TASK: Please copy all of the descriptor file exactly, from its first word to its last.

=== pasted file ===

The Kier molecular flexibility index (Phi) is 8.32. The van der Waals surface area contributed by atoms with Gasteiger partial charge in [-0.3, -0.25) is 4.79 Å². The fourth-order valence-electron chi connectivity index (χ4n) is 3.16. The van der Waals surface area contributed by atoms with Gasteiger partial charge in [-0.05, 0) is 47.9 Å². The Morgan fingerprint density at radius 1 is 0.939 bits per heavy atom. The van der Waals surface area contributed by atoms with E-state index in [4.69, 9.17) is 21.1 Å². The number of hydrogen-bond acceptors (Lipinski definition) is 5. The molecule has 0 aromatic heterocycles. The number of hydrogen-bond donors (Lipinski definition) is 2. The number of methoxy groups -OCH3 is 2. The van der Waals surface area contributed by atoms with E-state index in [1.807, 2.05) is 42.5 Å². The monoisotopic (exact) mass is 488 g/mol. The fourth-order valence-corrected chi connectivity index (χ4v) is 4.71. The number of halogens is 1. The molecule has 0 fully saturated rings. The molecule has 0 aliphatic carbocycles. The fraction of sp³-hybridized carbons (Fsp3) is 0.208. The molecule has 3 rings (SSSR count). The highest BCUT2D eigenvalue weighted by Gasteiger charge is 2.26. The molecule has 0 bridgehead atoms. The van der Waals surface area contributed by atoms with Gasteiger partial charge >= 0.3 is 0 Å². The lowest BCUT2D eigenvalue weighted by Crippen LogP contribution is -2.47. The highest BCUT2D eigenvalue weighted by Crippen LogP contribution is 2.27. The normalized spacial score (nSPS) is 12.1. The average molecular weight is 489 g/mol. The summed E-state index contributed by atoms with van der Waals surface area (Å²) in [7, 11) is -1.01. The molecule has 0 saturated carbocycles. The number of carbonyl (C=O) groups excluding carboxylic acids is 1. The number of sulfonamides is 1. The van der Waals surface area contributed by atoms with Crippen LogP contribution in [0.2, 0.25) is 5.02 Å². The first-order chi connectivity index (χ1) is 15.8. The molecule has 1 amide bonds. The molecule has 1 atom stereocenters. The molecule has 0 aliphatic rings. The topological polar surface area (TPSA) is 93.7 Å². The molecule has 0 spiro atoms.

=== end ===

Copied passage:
The Kier molecular flexibility index (Phi) is 8.32. The van der Waals surface area contributed by atoms with Gasteiger partial charge in [-0.3, -0.25) is 4.79 Å². The fourth-order valence-electron chi connectivity index (χ4n) is 3.16. The van der Waals surface area contributed by atoms with Gasteiger partial charge in [-0.05, 0) is 47.9 Å². The Morgan fingerprint density at radius 1 is 0.939 bits per heavy atom. The van der Waals surface area contributed by atoms with E-state index in [4.69, 9.17) is 21.1 Å². The number of hydrogen-bond acceptors (Lipinski definition) is 5. The molecule has 0 aromatic heterocycles. The number of hydrogen-bond donors (Lipinski definition) is 2. The number of methoxy groups -OCH3 is 2. The van der Waals surface area contributed by atoms with E-state index in [1.807, 2.05) is 42.5 Å². The monoisotopic (exact) mass is 488 g/mol. The fourth-order valence-corrected chi connectivity index (χ4v) is 4.71. The number of halogens is 1. The molecule has 0 fully saturated rings. The molecule has 0 aliphatic carbocycles. The fraction of sp³-hybridized carbons (Fsp3) is 0.208. The molecule has 3 rings (SSSR count). The highest BCUT2D eigenvalue weighted by Gasteiger charge is 2.26. The molecule has 0 bridgehead atoms. The van der Waals surface area contributed by atoms with Gasteiger partial charge >= 0.3 is 0 Å². The lowest BCUT2D eigenvalue weighted by Crippen LogP contribution is -2.47. The highest BCUT2D eigenvalue weighted by Crippen LogP contribution is 2.27. The normalized spacial score (nSPS) is 12.1. The average molecular weight is 489 g/mol. The summed E-state index contributed by atoms with van der Waals surface area (Å²) in [7, 11) is -1.01. The molecule has 0 saturated carbocycles. The number of carbonyl (C=O) groups excluding carboxylic acids is 1. The number of sulfonamides is 1. The van der Waals surface area contributed by atoms with Crippen LogP contribution in [0.2, 0.25) is 5.02 Å². The first-order chi connectivity index (χ1) is 15.8. The molecule has 1 amide bonds. The molecule has 1 atom stereocenters. The molecule has 0 aliphatic rings. The topological polar surface area (TPSA) is 93.7 Å². The molecule has 0 spiro atoms.